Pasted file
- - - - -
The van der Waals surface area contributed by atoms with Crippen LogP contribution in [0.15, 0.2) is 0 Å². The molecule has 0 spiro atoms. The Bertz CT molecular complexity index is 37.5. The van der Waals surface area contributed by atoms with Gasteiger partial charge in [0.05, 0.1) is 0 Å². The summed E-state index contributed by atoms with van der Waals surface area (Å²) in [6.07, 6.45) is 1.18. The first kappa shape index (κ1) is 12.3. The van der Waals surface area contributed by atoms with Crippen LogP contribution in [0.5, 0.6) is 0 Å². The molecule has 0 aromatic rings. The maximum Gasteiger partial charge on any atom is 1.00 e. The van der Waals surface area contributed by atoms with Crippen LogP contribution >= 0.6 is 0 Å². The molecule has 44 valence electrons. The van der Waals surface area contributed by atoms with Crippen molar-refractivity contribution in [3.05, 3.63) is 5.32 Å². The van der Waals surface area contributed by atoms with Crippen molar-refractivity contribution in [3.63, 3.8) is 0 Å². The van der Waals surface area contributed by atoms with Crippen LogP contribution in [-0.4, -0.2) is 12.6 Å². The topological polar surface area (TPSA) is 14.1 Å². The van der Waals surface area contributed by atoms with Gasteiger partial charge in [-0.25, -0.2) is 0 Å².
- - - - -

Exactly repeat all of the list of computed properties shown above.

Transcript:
The van der Waals surface area contributed by atoms with Crippen LogP contribution in [0.15, 0.2) is 0 Å². The molecule has 0 spiro atoms. The Bertz CT molecular complexity index is 37.5. The van der Waals surface area contributed by atoms with Gasteiger partial charge in [0.05, 0.1) is 0 Å². The summed E-state index contributed by atoms with van der Waals surface area (Å²) in [6.07, 6.45) is 1.18. The first kappa shape index (κ1) is 12.3. The van der Waals surface area contributed by atoms with Crippen LogP contribution in [0.5, 0.6) is 0 Å². The molecule has 0 aromatic rings. The maximum Gasteiger partial charge on any atom is 1.00 e. The van der Waals surface area contributed by atoms with Crippen LogP contribution >= 0.6 is 0 Å². The molecule has 44 valence electrons. The van der Waals surface area contributed by atoms with Crippen molar-refractivity contribution in [3.05, 3.63) is 5.32 Å². The van der Waals surface area contributed by atoms with Crippen molar-refractivity contribution in [3.63, 3.8) is 0 Å². The van der Waals surface area contributed by atoms with Crippen LogP contribution in [-0.4, -0.2) is 12.6 Å². The topological polar surface area (TPSA) is 14.1 Å². The van der Waals surface area contributed by atoms with Gasteiger partial charge in [-0.25, -0.2) is 0 Å².